How do you become more?

By upgrading your mindset first.

Prolific author Napoleon Hill once wrote:

Success comes to those who are success-conscious.”

If you have a mindset that is always looking for success and improvement, you’ll find it.

I blogged for 4 years, and after 4 years I had accomplished…nothing. I had no followers, no views, and no income. Frankly, I eventually began believing I couldn’t succeed. I didn’t think my writing was good enough for the big leagues…and it wasn’t.

But last year, I finally got serious. I believed I was going to be one of the best writers on the Internet. As a result, I invested heavily in myself. My confidence grew. I built momentum, reinforcing my belief. After years of failed pitches, suddenly CNBC and Business Insider came to me. I’ve gained 20,000+ new email subscribers. I just signed a book deal!

“Your level of success will rarely exceed your level of personal development, because success is something you attract by the person you become.” -Hal Elrod

Strong belief attracts success.

But no belief guarantees failure.

Richard Wiseman, a former street magician turned researcher and author, conducted a study with two groups — one group of people who thought of themselves as lucky, the other self-proclaimed they were “unlucky.”

For one study, Wiseman placed a $20 dollar bill on the street. The group that believed they were lucky spotted the bill almost every time; the “unlucky” group almost always ignored it and walked right past!

Success, in all its forms, isn’t something you seize so much as it is something that is attracted to you. The most effective, productive method of becoming a more successful person is believing you already are one.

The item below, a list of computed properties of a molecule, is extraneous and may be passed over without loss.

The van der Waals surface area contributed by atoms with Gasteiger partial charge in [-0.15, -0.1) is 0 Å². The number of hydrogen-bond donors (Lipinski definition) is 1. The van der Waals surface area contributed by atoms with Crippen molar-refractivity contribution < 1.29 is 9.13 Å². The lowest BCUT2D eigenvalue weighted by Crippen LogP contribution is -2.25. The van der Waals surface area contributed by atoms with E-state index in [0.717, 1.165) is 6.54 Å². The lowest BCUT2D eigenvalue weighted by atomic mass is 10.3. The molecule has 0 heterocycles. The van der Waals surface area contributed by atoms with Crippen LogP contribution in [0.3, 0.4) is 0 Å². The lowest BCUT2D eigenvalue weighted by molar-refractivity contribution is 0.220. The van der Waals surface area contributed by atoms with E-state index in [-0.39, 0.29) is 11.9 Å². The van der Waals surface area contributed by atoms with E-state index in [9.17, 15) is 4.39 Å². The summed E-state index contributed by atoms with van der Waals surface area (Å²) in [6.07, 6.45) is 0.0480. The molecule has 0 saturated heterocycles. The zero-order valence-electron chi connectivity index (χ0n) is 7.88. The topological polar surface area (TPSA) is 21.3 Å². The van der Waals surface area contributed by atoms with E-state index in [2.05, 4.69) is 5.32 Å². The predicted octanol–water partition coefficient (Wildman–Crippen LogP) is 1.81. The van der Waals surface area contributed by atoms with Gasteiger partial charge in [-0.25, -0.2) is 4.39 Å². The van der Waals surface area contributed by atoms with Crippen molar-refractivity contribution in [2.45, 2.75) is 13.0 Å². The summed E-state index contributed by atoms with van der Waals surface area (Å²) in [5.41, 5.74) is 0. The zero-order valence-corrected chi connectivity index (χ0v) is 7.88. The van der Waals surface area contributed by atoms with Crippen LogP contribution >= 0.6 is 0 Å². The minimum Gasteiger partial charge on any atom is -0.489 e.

Wrote best-selling motivational author Dr. David Schwartz:

“Belief, strong belief, triggers the mind to figure out ways and means how to.”

Most people don’t truly believe they can achieve greatness. They don’t believe they can actually live an extraordinary life.

As a result, this becomes true; they aren’t successful. They don’t attract opportunities. In fact, they actively miss them — even if it’s right at their feet!

But if you believe — truly believe — in your ability to succeed, you will. Your mind will figure out the means how.

“Whatever the conscious, reasoning mind of man believes’ the subconscious mind will accept and act upon.”

-Joseph Murphy, The Power of the Subconscious Mind

If You Always Let Others Think For You, You’ll Never Become Who You Want to Be

“Do not let others do your thinking for you.” -Joseph Murphy

The fact is, it’s easier to let others think for you.

It’s so convenient. If others are calling the shots, you bear none of the responsibility! If you try and fail, it’s not your fault — it’s theirs.

Grammy-award winning artist Kendrick Lamar once wrote, “I want the credit if I’m losing or I’m winning.” This is an uncommon mindset, one always found with highly successful people, and almost never found with unsuccessful individuals.

Most people aren’t willing to take full responsibility of their life; they might want the credit for the successes, but hate having to own up to the failures.

The result? Most people let others do their thinking for them.

This may save you from experiencing unpleasant responsibilities — admitting you haven’t made any progress after all this time while you could have, but didn’t — but you suffer far more in the long run.

When you are not your true self, that part of you begins acting out. As best-selling author David Kadavy wrote: